Property Management Blog

NOTE TO SELF: STAY THE COURSE Rear View Mirror Recap of 2023 ... Cautious Thoughts for 2024

KRS Holdings - Monday, January 22, 2024
Property Management Blog

It’s “early days” in the new year. That said, I’m approaching 2024 with optimism cloaked in alertness to events that affect residential rental landlords ... and of course our company as property managers. 

So, in this issue we’ll review our past positions on Inflation Drivers, Employment Trends and Interest Rates with appropriate assessments of past performance and likely future developments. 

Inflation and Its Drivers 

Inflation ticked up a bit in the last month of 2023 as indicated in a consumer price index (CPI) bump from 3.1% to 3.4%. Not cause for major concern as economic data and markets never move in linear fashion. Certainly, I don’t read it as precursor to a renewed inflationary trend. 

In context, recall our recovery from near double-digit inflation in 2022 to December’s 3.4%. Exhibit 1 below shows the year-over-year changes in both headline and core CPI since January 2021. Notably, headline CPI has returned to its historical pre-pandemic average, with core inflation improvement as well. 

Exhibit 1: Inflation’s Arc 


Source: FactSet, as of 1/11/2024. 

Note for residential landlords: Core CPI excludes the volatile prices of food and energy data as well as owners’ equivalent rent (OER). OER is the amount of monthly rent that would be equivalent to the monthly expenses of owning a property (e.g., mortgage, taxes, etc.). Excluding shelter, services inflation is down from 8.2% in September 2022 to 3.4% in December 2023. 

OER to many is a questionable input. That said, it tends to lag real-world home prices by a year and a half. So, with mortgage rates expected to ease and supply coming back on the market, rents too should improve. 

Inflation Drivers – 2 Myths: 

Often “conventional wisdom” economics thinkers blame inflation on rising prices. Well consider this in light of our significantly diminished rate of inflation. 

Myth #1: 

In Q4 2023, consumer price inflation rose 3.4%, while producer price inflation increased by1%. That means businesses raised prices 3 times higher than their increase in costs. Net effect on inflation ... certainly not an increase! Lesson ... rising prices do not cause inflation.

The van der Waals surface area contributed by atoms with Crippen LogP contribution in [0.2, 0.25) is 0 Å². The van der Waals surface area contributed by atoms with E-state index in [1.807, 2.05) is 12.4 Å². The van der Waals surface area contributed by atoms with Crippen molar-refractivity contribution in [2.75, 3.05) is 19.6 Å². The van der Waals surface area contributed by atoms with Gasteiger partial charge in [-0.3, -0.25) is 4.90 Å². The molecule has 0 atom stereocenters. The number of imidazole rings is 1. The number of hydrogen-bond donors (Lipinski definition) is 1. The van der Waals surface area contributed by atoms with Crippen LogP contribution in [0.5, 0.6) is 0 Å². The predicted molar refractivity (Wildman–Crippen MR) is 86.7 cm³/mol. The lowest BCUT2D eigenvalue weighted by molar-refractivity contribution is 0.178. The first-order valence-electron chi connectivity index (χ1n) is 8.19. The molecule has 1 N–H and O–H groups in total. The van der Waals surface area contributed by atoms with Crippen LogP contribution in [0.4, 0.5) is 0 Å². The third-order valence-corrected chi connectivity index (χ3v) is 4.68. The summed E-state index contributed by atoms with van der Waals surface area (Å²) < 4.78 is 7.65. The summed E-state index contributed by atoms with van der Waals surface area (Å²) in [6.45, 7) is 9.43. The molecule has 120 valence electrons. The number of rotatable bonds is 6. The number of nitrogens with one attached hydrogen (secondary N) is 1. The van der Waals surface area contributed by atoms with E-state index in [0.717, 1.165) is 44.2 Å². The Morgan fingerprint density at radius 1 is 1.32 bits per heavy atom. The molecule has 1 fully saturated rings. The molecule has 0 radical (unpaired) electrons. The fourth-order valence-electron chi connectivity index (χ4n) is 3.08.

I made the comment in a newsletter last year that, To say rising prices cause inflation is akin to saying snow drifts cause blizzards.” Recently a noted economics pundit mirrored that sentiment with, “... rising prices do not cause inflation. To say they do is like saying that stomach aches cause chocolate.” 

Myth #2: 

Another supposed inflationary culprit is embraced by Fed economists and advisors who cling to the notion that higher inflation is linked to lower unemployment and vice versa … despite clear historical evidence that theory is neither sound nor valid. Their assertion is based on a 65-year-old theory called the Phillips curve which drives their conclusion ... An important way to fight inflation is to weaken the labor market. 

An economic model is ultimately good only if you realize reliable explanations and forecasts over time. History negates the Fed’s position on the relationship between inflation and unemployment.  In fact, increased wages and employment gains are not drivers of inflation. Inflation drives rising pay … not the reverse. 

Wage inflation drives growth as more workers are employed and producegoods and services that generate profits in excess of employee compensation. 

In a recent Washington Examiner article, my conviction regarding the Phillips curve is echoed, “The Phillips curve positing a trade-off between unemployment and inflation is a false dichotomy …” 

Employment Trends 

While white collar, high-income office workers face escalating job losses … those in blue-collar and the trades sectors are likely to fare much better. Increasingly, more people are choosing the skilled trades and avoid crippling student college debt to finance their career training. These career trends present an evolving, growing pool of well-paid tenants! 

Notably, there’s considerable upside potential for job growth as the Virginia Worker Shortage Index gap shrinks. Refreshingly, the U.S. Chamber of Commerce reports this month there are 47 available workers for every 100 job openings ... down from a high of 54 last year. 

Interest Rates 

It’s anybody’s guess where the economy, including interest rates, may evolve in an election year. Here are three prevailing projections. 

  • The Federal Reserve will likely lower its benchmark interest rate in March and make 5 cuts in 2024. 

  • The median projection from all Fed officials is three rate cuts in 2024. 

  • Mortgage rates should go down in 2024, with some forecasts predicting they'll drop close to 6% by the end of the year. 

My take ... let’s sit tight through Q1 before deciding on planning alternatives. 


Admittedly, there are “wild card” factors that may affect the economy in upcoming months … the 2024 elections; Fed moves; geopolitical developments, artificial intelligence to name several major items. That said, I’m of the opinion that wage inflation, job growth and increased spending power will continue this year and into the next.  

That means residential landlords like you and me are likely to experience an expanded tenant pool of workers enjoying sizable bumps in income. Results: Enhancements in rental income, tenant quality and appreciation in asset values. 


Whether you are a DIY landlord or someone that needs property management services … or a combo of the two, KRS Holdings is here to help!  

Give us a call or drop an email. We’ll respond promptly and    

relieve your stress by evaluating your property management options.